Grateful living is important in the world because in our constant pursuit of more and better we can easily lose sight of the riches that lay right in front of us and within us.

– Guri Mehta

Grateful living or expressing gratitude, is a way of life which asks us to notice all that is already present and abundant in our lives from the tiniest thing of beauty to the grandest of our blessings and, in doing so, to take absolutely nothing for granted.

Life is a gift.

Even in the most challenging of times, and we all know those, don’t we? gratitude or living gratefully, makes us acutely aware of, and available to, the opportunities to learn, to grow and to extend ourselves to others with love and compassion.

But, here’s the thing, people are not naturally hardwired to see the positive in situations, especially if that situation brings up fear and creates obstacles. Yet this is the very best time to be grateful. Not for the obstacle or situation that is causing us fear, but for everything else in our lives that is going right!

Easier said than done I hear that niggling inner critic whispering and so, like many skills worth having, gratitude needs to be practiced, taken seriously and developed over time. It can literally, have life-changing benefits.


Benefits include;

 ***Feeling happier.

A five-minute a day gratitude journal can increase your long-term well-being by more than 10%

***More people will like you

as it makes us nicer, more trusting, more social, and more appreciative. As a result, it helps us make more friends and deepen existing relationships.

***You will be healthier.

Keeping a gratitude journal Counting Blessings vs Burdens (2003), a study conducted on evaluating the effect of gratitude on physical well-being, indicated that 16% of the patients who kept a gratitude journal reported reduced pain symptoms. Looking into the cause revealed that by regulating the level of dopamine in our brains, gratitude increases vitality and reduces feelings of pain.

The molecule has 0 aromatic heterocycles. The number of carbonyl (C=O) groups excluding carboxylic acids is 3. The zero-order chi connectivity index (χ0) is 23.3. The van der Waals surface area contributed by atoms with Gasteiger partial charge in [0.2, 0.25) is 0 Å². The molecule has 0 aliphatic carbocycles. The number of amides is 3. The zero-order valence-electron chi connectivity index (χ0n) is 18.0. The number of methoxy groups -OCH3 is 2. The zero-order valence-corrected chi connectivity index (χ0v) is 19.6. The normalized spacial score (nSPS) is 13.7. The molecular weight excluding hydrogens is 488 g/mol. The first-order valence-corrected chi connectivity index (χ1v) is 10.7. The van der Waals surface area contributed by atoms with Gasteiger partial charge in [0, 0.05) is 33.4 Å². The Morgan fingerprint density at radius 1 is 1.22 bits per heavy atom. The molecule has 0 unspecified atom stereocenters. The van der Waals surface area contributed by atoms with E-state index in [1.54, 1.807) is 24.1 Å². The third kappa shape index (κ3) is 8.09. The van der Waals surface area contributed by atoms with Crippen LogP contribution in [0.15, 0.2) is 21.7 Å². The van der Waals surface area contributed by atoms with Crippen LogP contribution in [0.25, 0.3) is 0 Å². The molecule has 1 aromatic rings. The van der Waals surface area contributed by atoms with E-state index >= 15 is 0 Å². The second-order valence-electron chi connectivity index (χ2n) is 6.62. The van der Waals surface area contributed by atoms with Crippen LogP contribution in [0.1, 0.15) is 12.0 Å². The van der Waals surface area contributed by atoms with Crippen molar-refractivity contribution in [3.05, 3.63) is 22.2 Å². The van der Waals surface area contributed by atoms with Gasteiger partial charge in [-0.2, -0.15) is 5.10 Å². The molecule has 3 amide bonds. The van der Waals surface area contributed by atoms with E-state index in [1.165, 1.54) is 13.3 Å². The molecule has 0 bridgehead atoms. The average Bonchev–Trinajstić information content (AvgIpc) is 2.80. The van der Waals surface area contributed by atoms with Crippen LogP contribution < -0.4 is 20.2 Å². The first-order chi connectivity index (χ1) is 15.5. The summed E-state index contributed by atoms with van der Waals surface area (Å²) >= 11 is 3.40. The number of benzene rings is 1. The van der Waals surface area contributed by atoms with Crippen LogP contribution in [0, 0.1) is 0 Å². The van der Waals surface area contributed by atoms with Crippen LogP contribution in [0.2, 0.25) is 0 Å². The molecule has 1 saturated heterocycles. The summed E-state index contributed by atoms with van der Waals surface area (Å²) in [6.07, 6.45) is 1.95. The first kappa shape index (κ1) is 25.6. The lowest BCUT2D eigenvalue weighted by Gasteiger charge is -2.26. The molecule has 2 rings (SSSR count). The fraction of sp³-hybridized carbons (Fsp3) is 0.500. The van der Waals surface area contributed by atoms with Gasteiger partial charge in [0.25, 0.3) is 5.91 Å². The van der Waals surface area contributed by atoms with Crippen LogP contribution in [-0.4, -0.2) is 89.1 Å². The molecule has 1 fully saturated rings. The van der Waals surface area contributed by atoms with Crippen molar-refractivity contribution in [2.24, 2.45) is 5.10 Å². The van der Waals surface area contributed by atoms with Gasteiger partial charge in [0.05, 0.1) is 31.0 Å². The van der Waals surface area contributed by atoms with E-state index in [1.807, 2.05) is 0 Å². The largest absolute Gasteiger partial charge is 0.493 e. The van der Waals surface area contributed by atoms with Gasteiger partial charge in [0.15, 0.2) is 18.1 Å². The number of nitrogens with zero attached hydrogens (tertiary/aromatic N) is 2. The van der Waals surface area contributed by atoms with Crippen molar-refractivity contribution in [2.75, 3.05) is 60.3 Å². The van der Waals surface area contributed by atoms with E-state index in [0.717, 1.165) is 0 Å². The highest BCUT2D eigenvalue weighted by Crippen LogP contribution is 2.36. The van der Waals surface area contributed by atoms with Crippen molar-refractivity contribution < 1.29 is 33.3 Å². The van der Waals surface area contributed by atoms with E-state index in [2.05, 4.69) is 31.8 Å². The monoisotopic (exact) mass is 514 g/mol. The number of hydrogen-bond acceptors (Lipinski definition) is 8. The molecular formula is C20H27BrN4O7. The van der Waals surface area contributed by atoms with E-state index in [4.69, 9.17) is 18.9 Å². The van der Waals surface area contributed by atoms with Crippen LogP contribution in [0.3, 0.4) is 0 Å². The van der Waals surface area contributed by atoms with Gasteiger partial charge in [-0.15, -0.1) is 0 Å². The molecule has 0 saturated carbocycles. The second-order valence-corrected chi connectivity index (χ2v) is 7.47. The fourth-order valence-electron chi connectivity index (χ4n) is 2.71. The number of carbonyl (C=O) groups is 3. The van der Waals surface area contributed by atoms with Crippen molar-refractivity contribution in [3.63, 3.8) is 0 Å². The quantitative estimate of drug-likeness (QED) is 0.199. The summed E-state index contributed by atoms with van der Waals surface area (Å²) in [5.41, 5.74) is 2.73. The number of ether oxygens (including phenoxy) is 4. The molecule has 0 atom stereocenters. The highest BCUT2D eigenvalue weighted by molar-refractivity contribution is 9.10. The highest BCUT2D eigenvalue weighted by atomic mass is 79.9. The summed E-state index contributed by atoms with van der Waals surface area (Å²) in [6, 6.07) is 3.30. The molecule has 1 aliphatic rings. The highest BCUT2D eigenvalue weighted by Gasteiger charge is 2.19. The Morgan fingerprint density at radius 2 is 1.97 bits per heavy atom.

***You will be more optimistic and more resilient.

Resilience isn’t about pushing through regardless, seizing control or carrying on despite how you feel; it’s about developing strategies that help you manage when facing situations you find stressful. and of course, we are all different.

You may be someone who can carry on without a second thought, or perhaps you find quite minor difficulties hugely overwhelming. Resilience is responding well to difficult situations.

Think of resilience as your ability to cope with, or recover from, stressful or traumatic experiences.

***You will have greater self-esteem and increased energy levels and it emboldens you to reach for your goals.

Your brain floods with reward chemicals, symptoms of anxiety and depression may lessen, and your hypothalamus works better. You feel like a winner and champion and nothing can stop you.

***Your emotions will be stronger and more positive.

 People who have plenty of positive emotions in their everyday lives tend to be happier, healthier, learn better, and get along well with others. Being an optimist is more than looking on the bright side. It’s a way of viewing the world where you minimize your weaknesses and setbacks whilst maximizing your strengths and accomplishments.

***You will be more resilient to stress.

There’s no medical definition of stress, and health care professionals often disagree over whether stress is the cause of problems or the result of them. Whatever you feel is causing stress can be lessened by an increase in your resilience.

It’s all great news I hear you cry so what can we do to bring gratitude and grateful living into our lives?

One of the simplest ways is to write a daily gratitude journal in which you savour what you are truly grateful for. Write consistently, and write freely; don’t sweat the grammar and spelling as this journal is for your eyes only. Don’t think of writing your journal as yet another self-development project on your to-do to improve list. Just write and remember;

 It is a way to focus on what and who you have in your life and appreciate.

Another simple way, and a fabulous way of encouraging children or teens to develop a gratitude practice, is to make a gratitude jar.

Take a recycled jar with a lid and have fun decorating it with stickers, pretty papers, positive quotes, ribbons or whatever you want then keep it visible. Every day write a note of what you are grateful for, fold it and put it in the jar. It is a fun and super bonding activity to take out the notes on New Year’s Eve and read out or share all the little gratitude notes. my kids and I have been doing this for years and look forward to sharing all our little notes as a family ritual.

Finally…the science stuff!

Gratitude has such a powerful impact on your life because it engages the brain in a virtuous cycle. A brain only has so much power to focus its attention and cannot easily focus on the negative at the same time as the positive.

Just like a small child or puppy, it gets easily distracted. Dopamine reinforces the cycle so when you start to find things to be grateful for, your brain starts looking for more things to be grateful for………et voila!

No excuses my lovelies!

Find a notebook to become your new best friend of a gratitude journal or wash up that finished jam jar and make your gratitude jar.

It starts now.